Women Do Not Owe You Beauty
A trans man recognizing double standards at work
“Remember, Girls,” Mrs. Mead said. “If you want to be taken seriously in the workplace, you have to wear makeup.”
It was my junior year. A home economics teacher, Mrs. Mead’s lesson that day covered job preparation and professionalism. The focus had transitioned to physical appearance on the job.
“Blush and lip gloss goes a long way,” she said. A smooth foundation to cover acne. Smooth eyeliner. Neutral eyeshadows. “And don’t forget the lipstick.”
Just make sure not to go overboard, she said. A perfect balance would be necessary, whatever that meant.
A biological female teenager with serious self esteem problems, I felt lost.
I’d have to wear makeup forever if I ever wanted to be taken seriously?
I didn’t like makeup. Mom didn’t wear it. Sister did on special occasions but not regularly. My sister-in-law did my makeup for graduation. YouTube self-help videos got me through prom and winter balls.
Mrs. Mead went on to tell all the girls in the class everything we would have to do if we wanted to land or keep a job.
We needed to wear pretty blouses and skirts, she said.
Heels were favorable but flats could be permitted.
When we aged enough to have grey hair, it would be necessary to dye it. Greying hair and discolored roots were unprofessional.
My natural self would never be enough.
When it came to the boys, Mrs. Mead shrugged.
“Comb your hair,” she said. “Keep your beard clean, sport nice pants and a nice shirt, and wear deodorant.”
That was it.
It would be a lie to say I sat there in surprise. I didn’t. I knew the double standards placed on women. Growing up a girl, I learned early on the differences in the way boys and girls were treated.
I wanted short hair. Mom said no. Girls had long hair, she said.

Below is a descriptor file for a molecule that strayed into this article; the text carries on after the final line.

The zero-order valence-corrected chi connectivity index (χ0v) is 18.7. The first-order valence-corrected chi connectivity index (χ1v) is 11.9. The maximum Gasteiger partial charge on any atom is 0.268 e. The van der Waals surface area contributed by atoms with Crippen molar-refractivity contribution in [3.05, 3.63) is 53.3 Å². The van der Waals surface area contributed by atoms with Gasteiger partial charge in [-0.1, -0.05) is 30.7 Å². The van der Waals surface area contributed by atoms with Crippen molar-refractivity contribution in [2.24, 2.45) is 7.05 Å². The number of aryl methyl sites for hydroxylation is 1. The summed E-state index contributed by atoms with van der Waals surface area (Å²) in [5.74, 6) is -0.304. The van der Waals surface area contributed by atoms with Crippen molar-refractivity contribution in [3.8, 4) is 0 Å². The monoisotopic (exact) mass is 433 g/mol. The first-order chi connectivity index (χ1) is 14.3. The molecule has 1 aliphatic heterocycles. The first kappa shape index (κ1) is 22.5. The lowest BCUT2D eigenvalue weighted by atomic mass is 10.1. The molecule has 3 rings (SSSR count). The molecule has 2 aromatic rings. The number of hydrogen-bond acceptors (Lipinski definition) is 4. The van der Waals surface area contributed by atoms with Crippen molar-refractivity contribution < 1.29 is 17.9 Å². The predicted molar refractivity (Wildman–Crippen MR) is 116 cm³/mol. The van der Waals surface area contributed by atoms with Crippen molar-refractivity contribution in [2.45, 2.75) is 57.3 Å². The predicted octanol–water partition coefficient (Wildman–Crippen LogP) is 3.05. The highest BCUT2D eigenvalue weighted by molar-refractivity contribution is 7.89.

I wanted to wear pants to church. Mom put me in dresses.
I wanted to wear a tuxedo to prom. Mom put me in a long glittering gown.
Joining band, the director pushed me toward playing the flute or clarinet. I didn’t want to play either. I liked the idea of the saxophone or drums or the trumpet. But even instruments had been stereotyped for gender. We settled on the French horn.
As a young child, I often ran around shirtless. I felt ashamed when I made it to an age — still as a child — where society demanded I wear shirts while boys of the same age didn’t.
I wasn’t in puberty. I didn’t have a chest. I didn’t understand how my body could be sexualized. I still didn’t know the biological differences between male and female sexes.
Yet even in my lack of understanding, I felt shame. Something must have been wrong with me to need to cover myself when the boys didn’t. I knew the words boy and girl, but not what separated us.
Why did it have to be like this?
Mrs. Mead’s words stuck with me into early adulthood. I later discovered I was transgender female-to-male but continued to publicly present female for my own safety.
I hated makeup but I wore it. I needed it to be a professional, I thought.
I began to dye my hair almost regularly.
I tried to wear heels but couldn’t balance myself.
At work, while my male coworkers dressed in simple shirts and pants, I worked in overdrive to piece together presentable, stylish outfits. Oh, how I wanted to wear a sports jacket or suit and slacks.
Skirts and blouses were a step too far so I bargained with myself to wear feminine sweaters and black skinny jeans.